It’s funny how quickly relations turn sour in this game, and for how long grudges are held.
T-Mobile has angered old friends. And the feeling is mutual.
VIP Communications has been fighting T-Mobile over the termination of its SIM card supply deal for four years now.
Its damages claim sounds frankly preposterous, although VIP insists it appointed a "forensic accountant” to come up with the equation, and filled it with T-Mobile’s own figures – that its potential revenue figure is deduced directly from T-Mobile’s calculation of its own potential loss figure.
Even so, £625 million? For a start-up? VIP surely won’t get all of that, even if it scores a palpable moral hit in the High Court of Appeal, or later in the European Court of Justice.
The thing with most vexed one-man claimants that go up against ‘The Man’ is the lurking conspiracy theorist.
We know from VAT fraud trials going through tribunals now that traders invariably claim ignorance of fraud in their supply chains. And yet, there is little doubt the Government has been swindled by the mobile trade.
The VAT tribunal appears to support a common sense view: the stink of foul play is down to both the bad eggs in the trade and the old rotters in Customs, spoiling it for everyone.
VIP spies collusion and skulduggery on the part of the incumbent network operators, the same as every defunct GSM Gateway trader.
GSM Gateways represented a new market four or five years ago. It promised cheap calls for customers and boundless profits for third-party airtime providers.
Network ARPU went through the roof. Revenue from termination charges went through the floor, or so the conspiracy theory goes, and the networks pulled the plug, in a mean-spirited and collective show of anti-competitive force. Or so the same theory goes.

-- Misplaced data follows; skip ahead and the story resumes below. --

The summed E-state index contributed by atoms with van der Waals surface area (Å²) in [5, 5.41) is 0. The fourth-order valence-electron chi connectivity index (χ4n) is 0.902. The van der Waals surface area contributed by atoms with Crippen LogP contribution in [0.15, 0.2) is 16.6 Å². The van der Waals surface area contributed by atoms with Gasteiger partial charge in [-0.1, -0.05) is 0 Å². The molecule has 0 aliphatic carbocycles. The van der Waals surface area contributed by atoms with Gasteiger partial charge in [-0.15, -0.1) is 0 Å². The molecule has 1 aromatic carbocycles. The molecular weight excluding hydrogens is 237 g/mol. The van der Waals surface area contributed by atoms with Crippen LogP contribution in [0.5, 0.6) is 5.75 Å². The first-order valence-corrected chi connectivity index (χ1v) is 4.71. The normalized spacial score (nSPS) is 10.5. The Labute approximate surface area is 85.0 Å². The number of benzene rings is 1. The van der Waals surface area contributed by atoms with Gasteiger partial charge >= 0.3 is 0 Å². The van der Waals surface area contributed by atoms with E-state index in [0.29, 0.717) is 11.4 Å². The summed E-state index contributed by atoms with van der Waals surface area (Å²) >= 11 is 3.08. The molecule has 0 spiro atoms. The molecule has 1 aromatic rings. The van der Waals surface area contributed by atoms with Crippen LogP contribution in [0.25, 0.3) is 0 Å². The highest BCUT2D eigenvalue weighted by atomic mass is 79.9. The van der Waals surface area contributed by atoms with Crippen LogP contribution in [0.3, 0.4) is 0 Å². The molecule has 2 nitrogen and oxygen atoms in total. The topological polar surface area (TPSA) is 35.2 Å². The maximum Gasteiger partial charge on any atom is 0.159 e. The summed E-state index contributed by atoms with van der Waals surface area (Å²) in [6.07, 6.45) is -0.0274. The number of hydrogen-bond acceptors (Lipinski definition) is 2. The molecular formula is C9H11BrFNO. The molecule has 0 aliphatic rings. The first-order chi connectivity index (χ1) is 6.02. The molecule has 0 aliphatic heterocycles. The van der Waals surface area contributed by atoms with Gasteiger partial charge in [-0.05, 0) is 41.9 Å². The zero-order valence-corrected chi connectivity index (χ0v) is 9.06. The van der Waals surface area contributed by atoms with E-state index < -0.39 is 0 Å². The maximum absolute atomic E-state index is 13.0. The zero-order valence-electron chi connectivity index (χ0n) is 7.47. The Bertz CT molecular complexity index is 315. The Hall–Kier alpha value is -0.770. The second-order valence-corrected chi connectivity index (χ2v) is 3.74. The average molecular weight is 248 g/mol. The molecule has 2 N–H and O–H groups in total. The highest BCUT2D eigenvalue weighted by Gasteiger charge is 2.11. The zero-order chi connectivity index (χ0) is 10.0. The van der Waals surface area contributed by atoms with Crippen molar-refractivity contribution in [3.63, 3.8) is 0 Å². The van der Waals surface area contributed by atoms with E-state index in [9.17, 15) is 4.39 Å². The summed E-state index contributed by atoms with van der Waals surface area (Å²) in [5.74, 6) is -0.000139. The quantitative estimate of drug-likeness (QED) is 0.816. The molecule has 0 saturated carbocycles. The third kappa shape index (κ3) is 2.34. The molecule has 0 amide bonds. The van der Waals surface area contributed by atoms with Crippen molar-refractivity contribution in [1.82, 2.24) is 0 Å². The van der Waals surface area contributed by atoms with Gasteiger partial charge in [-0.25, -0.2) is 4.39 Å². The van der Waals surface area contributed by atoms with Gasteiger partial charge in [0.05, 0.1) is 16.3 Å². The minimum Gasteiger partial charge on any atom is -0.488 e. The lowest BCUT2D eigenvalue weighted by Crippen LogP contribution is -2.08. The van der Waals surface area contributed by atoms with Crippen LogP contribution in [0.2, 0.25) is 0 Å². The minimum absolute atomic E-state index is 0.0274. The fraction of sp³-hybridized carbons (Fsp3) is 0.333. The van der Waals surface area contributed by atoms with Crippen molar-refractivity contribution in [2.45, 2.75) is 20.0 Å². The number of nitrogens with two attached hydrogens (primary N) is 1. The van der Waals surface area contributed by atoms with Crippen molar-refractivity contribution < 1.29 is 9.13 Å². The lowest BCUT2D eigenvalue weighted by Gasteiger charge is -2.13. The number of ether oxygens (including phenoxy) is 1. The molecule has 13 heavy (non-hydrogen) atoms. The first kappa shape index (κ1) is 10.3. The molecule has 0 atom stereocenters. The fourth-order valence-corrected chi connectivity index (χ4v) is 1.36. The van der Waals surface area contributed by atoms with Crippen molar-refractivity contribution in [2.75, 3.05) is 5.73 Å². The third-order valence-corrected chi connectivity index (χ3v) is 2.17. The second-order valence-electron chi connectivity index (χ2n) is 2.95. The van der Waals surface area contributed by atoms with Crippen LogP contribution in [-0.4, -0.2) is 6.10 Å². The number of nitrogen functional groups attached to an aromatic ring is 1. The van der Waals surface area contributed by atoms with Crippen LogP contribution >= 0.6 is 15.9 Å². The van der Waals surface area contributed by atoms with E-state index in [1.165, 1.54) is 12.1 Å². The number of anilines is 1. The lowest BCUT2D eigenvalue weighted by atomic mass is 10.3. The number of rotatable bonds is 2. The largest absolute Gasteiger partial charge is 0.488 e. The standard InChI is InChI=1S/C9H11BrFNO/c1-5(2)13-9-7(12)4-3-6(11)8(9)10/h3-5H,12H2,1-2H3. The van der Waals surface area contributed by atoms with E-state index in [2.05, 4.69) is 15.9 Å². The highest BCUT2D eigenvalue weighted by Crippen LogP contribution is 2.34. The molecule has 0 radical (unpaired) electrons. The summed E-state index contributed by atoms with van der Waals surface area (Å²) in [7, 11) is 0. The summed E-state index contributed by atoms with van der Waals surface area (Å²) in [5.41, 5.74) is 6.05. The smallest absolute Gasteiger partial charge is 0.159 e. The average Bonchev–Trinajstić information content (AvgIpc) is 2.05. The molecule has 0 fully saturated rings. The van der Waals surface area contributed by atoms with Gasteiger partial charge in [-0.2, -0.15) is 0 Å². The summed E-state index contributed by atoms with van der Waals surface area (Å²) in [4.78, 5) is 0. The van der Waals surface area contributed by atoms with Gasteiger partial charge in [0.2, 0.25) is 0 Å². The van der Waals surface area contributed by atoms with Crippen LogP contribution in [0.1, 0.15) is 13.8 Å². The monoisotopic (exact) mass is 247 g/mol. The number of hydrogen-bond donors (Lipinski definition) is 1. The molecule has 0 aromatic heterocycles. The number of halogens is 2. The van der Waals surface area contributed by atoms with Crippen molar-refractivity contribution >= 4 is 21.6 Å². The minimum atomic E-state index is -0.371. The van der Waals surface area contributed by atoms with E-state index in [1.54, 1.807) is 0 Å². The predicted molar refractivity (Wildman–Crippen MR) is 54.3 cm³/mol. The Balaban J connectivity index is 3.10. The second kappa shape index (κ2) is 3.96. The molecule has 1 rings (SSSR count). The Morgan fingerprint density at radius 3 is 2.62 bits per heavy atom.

The thing about this view of network behaviour is that it is extremely fashionable at the moment – just ask mobile VoIP providers what they think of network control of unreal voice charges; just ask Viviane Reding, who has exercised bludgeoning political power to bring them in line some; just now with cuts totext messaging abroad.
Still, VIP won’t get its £625 million, although an inter-continental band of 40-50 GSM Gateway operators will seize on any scraps in the UK High Court of Justice this month.
Serious damage could be done to network operators; Vodafone, O2 and Orange included.
Which brings us back to dealerland, where Olive is fighting a rearguard action to stop T-Mobile annihilating its entire business and the humble IMPDA is attempting to convince Ofcom a small and old-fashioned market place is getting slowly wiped out.
The details of Olive’s fracas with T-Mobile are murky. Sub dealing. Well, no network likes that. But, like VIP, it claims it had T-Mobile’s permission.
Most dealers, GSM Gateway operators and mobile traders – and certainly those with any previous with The Man – will presumably understand and cheer Olive’s forthright response to rejection.
Unfortunately, the networks are in charge of sales in the UK, and a T-Mobile skirmish is perhaps just a warning of general network policy.